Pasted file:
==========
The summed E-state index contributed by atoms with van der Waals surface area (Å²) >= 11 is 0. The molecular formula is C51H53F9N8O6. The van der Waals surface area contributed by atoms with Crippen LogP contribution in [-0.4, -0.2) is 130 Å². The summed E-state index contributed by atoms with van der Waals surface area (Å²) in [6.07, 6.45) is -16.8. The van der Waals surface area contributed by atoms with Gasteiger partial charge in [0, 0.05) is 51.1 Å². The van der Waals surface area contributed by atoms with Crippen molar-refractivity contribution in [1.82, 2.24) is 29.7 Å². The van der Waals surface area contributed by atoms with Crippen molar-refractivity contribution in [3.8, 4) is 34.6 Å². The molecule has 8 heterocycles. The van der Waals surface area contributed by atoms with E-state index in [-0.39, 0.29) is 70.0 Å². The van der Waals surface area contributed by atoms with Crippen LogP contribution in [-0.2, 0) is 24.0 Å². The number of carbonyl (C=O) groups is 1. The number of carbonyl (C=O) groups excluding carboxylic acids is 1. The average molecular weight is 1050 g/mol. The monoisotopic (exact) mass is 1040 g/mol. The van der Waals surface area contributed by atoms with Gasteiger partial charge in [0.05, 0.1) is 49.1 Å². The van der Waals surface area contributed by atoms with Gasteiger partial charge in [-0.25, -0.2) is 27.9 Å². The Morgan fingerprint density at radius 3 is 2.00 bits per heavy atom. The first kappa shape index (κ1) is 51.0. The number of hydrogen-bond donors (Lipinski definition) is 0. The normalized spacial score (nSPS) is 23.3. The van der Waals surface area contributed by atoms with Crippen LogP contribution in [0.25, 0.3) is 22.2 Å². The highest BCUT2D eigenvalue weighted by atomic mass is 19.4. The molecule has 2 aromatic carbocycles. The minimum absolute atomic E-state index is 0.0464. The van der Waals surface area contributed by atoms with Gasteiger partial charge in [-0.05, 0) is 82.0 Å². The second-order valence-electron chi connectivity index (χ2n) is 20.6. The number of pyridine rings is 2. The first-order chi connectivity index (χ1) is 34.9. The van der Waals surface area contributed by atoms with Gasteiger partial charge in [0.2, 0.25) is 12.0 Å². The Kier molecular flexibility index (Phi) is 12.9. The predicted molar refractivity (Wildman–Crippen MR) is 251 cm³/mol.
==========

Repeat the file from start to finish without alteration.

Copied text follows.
The summed E-state index contributed by atoms with van der Waals surface area (Å²) >= 11 is 0. The molecular formula is C51H53F9N8O6. The van der Waals surface area contributed by atoms with Crippen LogP contribution in [-0.4, -0.2) is 130 Å². The summed E-state index contributed by atoms with van der Waals surface area (Å²) in [6.07, 6.45) is -16.8. The van der Waals surface area contributed by atoms with Gasteiger partial charge in [0, 0.05) is 51.1 Å². The van der Waals surface area contributed by atoms with Crippen molar-refractivity contribution in [1.82, 2.24) is 29.7 Å². The van der Waals surface area contributed by atoms with Crippen molar-refractivity contribution in [3.8, 4) is 34.6 Å². The molecule has 8 heterocycles. The van der Waals surface area contributed by atoms with E-state index in [-0.39, 0.29) is 70.0 Å². The van der Waals surface area contributed by atoms with Crippen LogP contribution in [-0.2, 0) is 24.0 Å². The number of carbonyl (C=O) groups is 1. The number of carbonyl (C=O) groups excluding carboxylic acids is 1. The average molecular weight is 1050 g/mol. The monoisotopic (exact) mass is 1040 g/mol. The van der Waals surface area contributed by atoms with Gasteiger partial charge in [0.05, 0.1) is 49.1 Å². The van der Waals surface area contributed by atoms with Gasteiger partial charge in [-0.25, -0.2) is 27.9 Å². The Morgan fingerprint density at radius 3 is 2.00 bits per heavy atom. The first kappa shape index (κ1) is 51.0. The number of hydrogen-bond donors (Lipinski definition) is 0. The normalized spacial score (nSPS) is 23.3. The van der Waals surface area contributed by atoms with Crippen LogP contribution in [0.25, 0.3) is 22.2 Å². The highest BCUT2D eigenvalue weighted by atomic mass is 19.4. The molecule has 2 aromatic carbocycles. The minimum absolute atomic E-state index is 0.0464. The van der Waals surface area contributed by atoms with Gasteiger partial charge in [-0.05, 0) is 82.0 Å². The second-order valence-electron chi connectivity index (χ2n) is 20.6. The number of pyridine rings is 2. The first-order chi connectivity index (χ1) is 34.9. The van der Waals surface area contributed by atoms with Gasteiger partial charge in [0.2, 0.25) is 12.0 Å². The Kier molecular flexibility index (Phi) is 12.9. The predicted molar refractivity (Wildman–Crippen MR) is 251 cm³/mol.